Using Asynchronous Messaging to Improve Availability

    imageHi, habrozhiteli! We recently handed over a book by Chris Richardson to the printing house , the purpose of which is to teach how to successfully develop applications using the microservice architecture. The book discusses not only the advantages, but also the disadvantages of microservices. You will learn in what situations it makes sense to apply them, and when it is better to think about a monolithic approach.

    The book focuses on architecture and design. It is designed for anyone whose responsibilities include writing and delivering software, including developers, architects, technical directors and heads of development departments.

    The following is an excerpt from the book Using Asynchronous Messaging

    Using Asynchronous Messaging to Improve Availability

    As you have seen, the various IPC mechanisms push you to various compromises. One of them is related to how IPC affects accessibility. In this section, you will learn that synchronous interaction with other services as part of request processing reduces the availability of the application. In this regard, when designing your services, you should use asynchronous messaging whenever possible.

    First, let's see what problems synchronous interaction creates and how it affects accessibility.

    3.4.1. Synchronized interaction reduces availability

    REST is an extremely popular IPC engine. You may be tempted to use it for interservice communication. But the problem with REST is that it is a synchronous protocol: the HTTP client has to wait until the service returns a response. Each time the services communicate with each other via a synchronous protocol, this reduces the availability of the application.

    To understand why this happens, consider the scenario shown in Fig. 3.15. The Order service has a REST API for creating orders. To check the order, he turns to the Consumer and Restaurant services, which also have a REST API.


    Creating an order consists of this sequence of steps.

    1. The client makes an HTTP POST / orders request to the Order service.
    2. The Order service retrieves customer information by making an HTTP GET / consumers / id request to the Consumer service.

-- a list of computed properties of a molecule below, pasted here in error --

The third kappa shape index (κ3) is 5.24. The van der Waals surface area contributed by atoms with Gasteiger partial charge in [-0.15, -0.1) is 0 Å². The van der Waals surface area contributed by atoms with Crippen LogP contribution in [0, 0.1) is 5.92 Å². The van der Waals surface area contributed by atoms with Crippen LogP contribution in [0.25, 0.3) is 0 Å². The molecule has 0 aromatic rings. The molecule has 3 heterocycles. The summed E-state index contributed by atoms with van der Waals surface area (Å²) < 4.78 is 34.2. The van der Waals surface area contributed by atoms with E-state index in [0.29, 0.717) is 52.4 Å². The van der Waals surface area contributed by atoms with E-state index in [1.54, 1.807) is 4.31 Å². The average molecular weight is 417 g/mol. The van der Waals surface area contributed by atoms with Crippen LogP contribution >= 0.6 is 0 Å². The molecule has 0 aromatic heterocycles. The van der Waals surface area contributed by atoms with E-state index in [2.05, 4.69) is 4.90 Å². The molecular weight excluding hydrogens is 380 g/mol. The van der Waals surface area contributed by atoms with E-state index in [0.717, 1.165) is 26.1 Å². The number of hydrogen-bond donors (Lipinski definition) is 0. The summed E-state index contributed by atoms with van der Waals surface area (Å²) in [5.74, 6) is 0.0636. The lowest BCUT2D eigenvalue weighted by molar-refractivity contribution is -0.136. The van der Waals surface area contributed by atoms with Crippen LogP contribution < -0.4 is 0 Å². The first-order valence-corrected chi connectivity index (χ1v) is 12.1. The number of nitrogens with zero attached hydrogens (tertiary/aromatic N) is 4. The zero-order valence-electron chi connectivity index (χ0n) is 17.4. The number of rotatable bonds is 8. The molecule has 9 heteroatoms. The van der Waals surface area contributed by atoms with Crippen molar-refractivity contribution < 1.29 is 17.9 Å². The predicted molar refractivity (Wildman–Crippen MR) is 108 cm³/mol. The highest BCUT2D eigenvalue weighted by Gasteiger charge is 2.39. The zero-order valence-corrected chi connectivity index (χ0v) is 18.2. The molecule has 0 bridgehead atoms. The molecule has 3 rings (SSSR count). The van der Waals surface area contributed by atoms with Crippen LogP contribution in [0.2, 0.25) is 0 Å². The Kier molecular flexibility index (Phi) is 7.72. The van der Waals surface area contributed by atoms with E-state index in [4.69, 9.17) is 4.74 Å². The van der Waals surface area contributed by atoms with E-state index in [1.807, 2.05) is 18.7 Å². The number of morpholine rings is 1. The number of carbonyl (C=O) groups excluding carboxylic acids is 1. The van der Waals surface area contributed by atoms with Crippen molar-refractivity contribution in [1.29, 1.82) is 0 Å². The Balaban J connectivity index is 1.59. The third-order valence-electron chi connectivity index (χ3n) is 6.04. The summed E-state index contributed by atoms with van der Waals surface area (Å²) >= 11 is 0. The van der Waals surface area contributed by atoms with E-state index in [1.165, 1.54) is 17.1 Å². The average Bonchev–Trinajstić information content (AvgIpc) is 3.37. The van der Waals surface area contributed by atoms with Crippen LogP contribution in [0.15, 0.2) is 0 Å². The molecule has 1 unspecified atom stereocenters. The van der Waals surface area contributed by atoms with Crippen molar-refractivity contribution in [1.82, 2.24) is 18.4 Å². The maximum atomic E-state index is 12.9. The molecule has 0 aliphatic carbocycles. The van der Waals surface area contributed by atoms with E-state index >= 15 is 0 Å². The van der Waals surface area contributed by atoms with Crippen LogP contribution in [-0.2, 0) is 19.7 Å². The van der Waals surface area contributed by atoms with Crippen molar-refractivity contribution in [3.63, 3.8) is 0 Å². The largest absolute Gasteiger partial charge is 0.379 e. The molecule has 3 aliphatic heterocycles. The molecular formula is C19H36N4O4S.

3. The Order service retrieves restaurant information by executing an HTTP GET / restaurant / id request to the Restaurant service.
    4. Order Taking checks the request using information about the customer and the restaurant.
    5. Order Taking creates an order.
    6. Order Taking sends an HTTP response to the client.

    Since these services use HTTP, all of them must be accessible for FTGO to process the CreateOrder request. It will not be able to create an order if at least one of the services is unavailable. From a mathematical point of view, the availability of a system operation is a product of the availability of services that are involved in it. If the Order service and the two services that it calls have an availability of 99.5%, then their overall availability will be 99.5% 3 = 98.5%, which is much lower. Each subsequent service participating in the request makes the operation less accessible.

    This issue is not unique to REST-based interactions. Availability decreases whenever a service needs to receive responses from other services to respond to a client. Even the transition to a request / response interaction style on top of asynchronous messages will not help here. For example, if the Order service sends a message to the Consumer service through a broker and begins to wait for a response, its availability will deteriorate.

    If you want to maximize accessibility, minimize the amount of synchronous interaction. Let's see how to do it.

    3.4.2. Get rid of synchronous interaction

    There are several ways to reduce the amount of synchronous interaction with other services when processing synchronous requests. Firstly, to completely avoid this problem, all services can be provided with exclusively asynchronous APIs. But this is not always possible. For example, public APIs generally adhere to the REST standard. Therefore, some services are required to have synchronous APIs.

    Fortunately, to process synchronous requests, it is not necessary to execute them yourself. Let's talk about such options.